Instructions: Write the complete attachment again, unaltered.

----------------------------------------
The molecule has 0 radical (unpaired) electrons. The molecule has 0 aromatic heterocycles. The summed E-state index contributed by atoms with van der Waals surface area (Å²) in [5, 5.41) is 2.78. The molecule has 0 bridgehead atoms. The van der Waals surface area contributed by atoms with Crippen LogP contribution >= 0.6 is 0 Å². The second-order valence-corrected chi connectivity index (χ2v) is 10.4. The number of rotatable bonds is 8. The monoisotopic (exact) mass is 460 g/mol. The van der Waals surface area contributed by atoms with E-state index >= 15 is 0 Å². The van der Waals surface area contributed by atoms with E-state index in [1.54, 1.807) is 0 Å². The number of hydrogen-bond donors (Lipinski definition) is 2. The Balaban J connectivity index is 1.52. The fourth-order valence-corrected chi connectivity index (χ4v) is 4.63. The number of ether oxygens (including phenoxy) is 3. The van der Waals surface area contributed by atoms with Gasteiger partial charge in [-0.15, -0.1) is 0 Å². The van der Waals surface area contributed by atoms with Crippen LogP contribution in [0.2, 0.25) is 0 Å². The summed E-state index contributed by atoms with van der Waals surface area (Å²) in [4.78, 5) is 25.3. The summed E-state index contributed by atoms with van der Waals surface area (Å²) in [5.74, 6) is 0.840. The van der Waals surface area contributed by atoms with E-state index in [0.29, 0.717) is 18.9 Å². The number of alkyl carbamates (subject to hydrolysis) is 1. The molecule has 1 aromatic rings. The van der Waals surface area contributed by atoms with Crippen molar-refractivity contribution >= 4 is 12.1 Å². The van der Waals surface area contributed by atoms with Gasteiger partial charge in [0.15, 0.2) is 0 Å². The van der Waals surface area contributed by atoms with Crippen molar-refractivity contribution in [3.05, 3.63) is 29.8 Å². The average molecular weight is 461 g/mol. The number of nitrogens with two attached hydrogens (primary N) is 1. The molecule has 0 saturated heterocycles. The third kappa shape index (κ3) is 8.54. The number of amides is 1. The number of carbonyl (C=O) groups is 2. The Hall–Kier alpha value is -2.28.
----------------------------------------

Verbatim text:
The molecule has 0 radical (unpaired) electrons. The molecule has 0 aromatic heterocycles. The summed E-state index contributed by atoms with van der Waals surface area (Å²) in [5, 5.41) is 2.78. The molecule has 0 bridgehead atoms. The van der Waals surface area contributed by atoms with Crippen LogP contribution >= 0.6 is 0 Å². The second-order valence-corrected chi connectivity index (χ2v) is 10.4. The number of rotatable bonds is 8. The monoisotopic (exact) mass is 460 g/mol. The van der Waals surface area contributed by atoms with E-state index >= 15 is 0 Å². The van der Waals surface area contributed by atoms with E-state index in [1.54, 1.807) is 0 Å². The number of hydrogen-bond donors (Lipinski definition) is 2. The Balaban J connectivity index is 1.52. The fourth-order valence-corrected chi connectivity index (χ4v) is 4.63. The number of ether oxygens (including phenoxy) is 3. The van der Waals surface area contributed by atoms with Gasteiger partial charge in [-0.15, -0.1) is 0 Å². The van der Waals surface area contributed by atoms with Crippen LogP contribution in [0.2, 0.25) is 0 Å². The summed E-state index contributed by atoms with van der Waals surface area (Å²) in [4.78, 5) is 25.3. The summed E-state index contributed by atoms with van der Waals surface area (Å²) in [5.74, 6) is 0.840. The van der Waals surface area contributed by atoms with E-state index in [0.29, 0.717) is 18.9 Å². The number of alkyl carbamates (subject to hydrolysis) is 1. The molecule has 1 aromatic rings. The van der Waals surface area contributed by atoms with Crippen molar-refractivity contribution >= 4 is 12.1 Å². The van der Waals surface area contributed by atoms with Gasteiger partial charge in [0.15, 0.2) is 0 Å². The van der Waals surface area contributed by atoms with Crippen molar-refractivity contribution in [3.05, 3.63) is 29.8 Å². The average molecular weight is 461 g/mol. The number of nitrogens with two attached hydrogens (primary N) is 1. The molecule has 0 saturated heterocycles. The third kappa shape index (κ3) is 8.54. The number of amides is 1. The number of carbonyl (C=O) groups is 2. The Hall–Kier alpha value is -2.28.